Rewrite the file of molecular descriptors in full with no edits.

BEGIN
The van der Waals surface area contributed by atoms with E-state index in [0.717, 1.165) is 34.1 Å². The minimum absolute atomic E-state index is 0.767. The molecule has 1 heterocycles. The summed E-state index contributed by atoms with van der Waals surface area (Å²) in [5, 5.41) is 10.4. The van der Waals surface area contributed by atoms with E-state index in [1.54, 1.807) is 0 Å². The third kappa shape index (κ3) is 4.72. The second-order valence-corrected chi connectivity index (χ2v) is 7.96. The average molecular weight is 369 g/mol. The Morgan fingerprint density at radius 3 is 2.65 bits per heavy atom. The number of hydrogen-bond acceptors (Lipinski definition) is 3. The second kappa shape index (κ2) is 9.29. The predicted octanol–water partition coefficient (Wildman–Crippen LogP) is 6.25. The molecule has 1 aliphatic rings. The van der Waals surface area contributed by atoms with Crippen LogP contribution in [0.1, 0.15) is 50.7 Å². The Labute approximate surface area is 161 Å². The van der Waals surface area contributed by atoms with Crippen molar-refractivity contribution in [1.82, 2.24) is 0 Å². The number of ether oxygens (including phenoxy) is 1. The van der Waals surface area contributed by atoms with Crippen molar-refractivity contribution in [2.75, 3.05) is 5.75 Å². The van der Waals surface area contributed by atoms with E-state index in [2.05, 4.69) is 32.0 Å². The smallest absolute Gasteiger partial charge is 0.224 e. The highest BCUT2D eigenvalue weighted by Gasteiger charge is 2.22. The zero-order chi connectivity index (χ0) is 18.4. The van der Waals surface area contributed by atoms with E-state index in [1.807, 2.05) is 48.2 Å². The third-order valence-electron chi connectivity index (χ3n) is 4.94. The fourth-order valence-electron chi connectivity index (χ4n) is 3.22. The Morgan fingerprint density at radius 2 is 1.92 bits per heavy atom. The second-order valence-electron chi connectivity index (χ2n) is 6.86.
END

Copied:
The van der Waals surface area contributed by atoms with E-state index in [0.717, 1.165) is 34.1 Å². The minimum absolute atomic E-state index is 0.767. The molecule has 1 heterocycles. The summed E-state index contributed by atoms with van der Waals surface area (Å²) in [5, 5.41) is 10.4. The van der Waals surface area contributed by atoms with E-state index in [1.54, 1.807) is 0 Å². The third kappa shape index (κ3) is 4.72. The second-order valence-corrected chi connectivity index (χ2v) is 7.96. The average molecular weight is 369 g/mol. The Morgan fingerprint density at radius 3 is 2.65 bits per heavy atom. The number of hydrogen-bond acceptors (Lipinski definition) is 3. The second kappa shape index (κ2) is 9.29. The predicted octanol–water partition coefficient (Wildman–Crippen LogP) is 6.25. The molecule has 1 aliphatic rings. The van der Waals surface area contributed by atoms with Crippen LogP contribution in [0.1, 0.15) is 50.7 Å². The Labute approximate surface area is 161 Å². The van der Waals surface area contributed by atoms with Crippen molar-refractivity contribution in [1.82, 2.24) is 0 Å². The number of ether oxygens (including phenoxy) is 1. The van der Waals surface area contributed by atoms with Crippen molar-refractivity contribution in [2.75, 3.05) is 5.75 Å². The van der Waals surface area contributed by atoms with E-state index in [2.05, 4.69) is 32.0 Å². The smallest absolute Gasteiger partial charge is 0.224 e. The highest BCUT2D eigenvalue weighted by Gasteiger charge is 2.22. The zero-order chi connectivity index (χ0) is 18.4. The van der Waals surface area contributed by atoms with E-state index in [1.807, 2.05) is 48.2 Å². The third-order valence-electron chi connectivity index (χ3n) is 4.94. The fourth-order valence-electron chi connectivity index (χ4n) is 3.22. The Morgan fingerprint density at radius 2 is 1.92 bits per heavy atom. The second-order valence-electron chi connectivity index (χ2n) is 6.86.